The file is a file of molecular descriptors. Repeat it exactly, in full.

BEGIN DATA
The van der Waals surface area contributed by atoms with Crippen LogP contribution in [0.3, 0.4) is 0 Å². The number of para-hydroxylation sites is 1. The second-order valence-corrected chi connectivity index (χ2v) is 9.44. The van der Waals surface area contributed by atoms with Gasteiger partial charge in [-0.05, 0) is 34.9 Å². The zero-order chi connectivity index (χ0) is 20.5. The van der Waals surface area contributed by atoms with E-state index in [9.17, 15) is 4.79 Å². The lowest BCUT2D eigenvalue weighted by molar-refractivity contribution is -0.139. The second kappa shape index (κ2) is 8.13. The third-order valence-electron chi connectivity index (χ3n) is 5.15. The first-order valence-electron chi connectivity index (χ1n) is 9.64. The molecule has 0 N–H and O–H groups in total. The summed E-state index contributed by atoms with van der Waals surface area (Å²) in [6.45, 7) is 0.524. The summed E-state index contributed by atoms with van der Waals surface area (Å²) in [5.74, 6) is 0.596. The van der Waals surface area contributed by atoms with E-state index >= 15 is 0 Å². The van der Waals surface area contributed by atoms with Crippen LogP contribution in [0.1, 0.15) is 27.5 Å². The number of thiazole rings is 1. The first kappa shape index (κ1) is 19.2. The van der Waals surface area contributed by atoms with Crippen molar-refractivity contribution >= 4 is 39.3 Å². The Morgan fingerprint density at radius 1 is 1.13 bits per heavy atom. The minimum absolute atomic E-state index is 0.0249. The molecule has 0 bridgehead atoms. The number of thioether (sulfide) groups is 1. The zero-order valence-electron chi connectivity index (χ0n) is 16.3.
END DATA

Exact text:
The van der Waals surface area contributed by atoms with Crippen LogP contribution in [0.3, 0.4) is 0 Å². The number of para-hydroxylation sites is 1. The second-order valence-corrected chi connectivity index (χ2v) is 9.44. The van der Waals surface area contributed by atoms with Gasteiger partial charge in [-0.05, 0) is 34.9 Å². The zero-order chi connectivity index (χ0) is 20.5. The van der Waals surface area contributed by atoms with E-state index in [9.17, 15) is 4.79 Å². The lowest BCUT2D eigenvalue weighted by molar-refractivity contribution is -0.139. The second kappa shape index (κ2) is 8.13. The third-order valence-electron chi connectivity index (χ3n) is 5.15. The first-order valence-electron chi connectivity index (χ1n) is 9.64. The molecule has 0 N–H and O–H groups in total. The summed E-state index contributed by atoms with van der Waals surface area (Å²) in [6.45, 7) is 0.524. The summed E-state index contributed by atoms with van der Waals surface area (Å²) in [5.74, 6) is 0.596. The van der Waals surface area contributed by atoms with E-state index >= 15 is 0 Å². The van der Waals surface area contributed by atoms with Crippen LogP contribution in [0.1, 0.15) is 27.5 Å². The number of thiazole rings is 1. The first kappa shape index (κ1) is 19.2. The van der Waals surface area contributed by atoms with Crippen molar-refractivity contribution >= 4 is 39.3 Å². The Morgan fingerprint density at radius 1 is 1.13 bits per heavy atom. The minimum absolute atomic E-state index is 0.0249. The molecule has 0 bridgehead atoms. The number of thioether (sulfide) groups is 1. The zero-order valence-electron chi connectivity index (χ0n) is 16.3.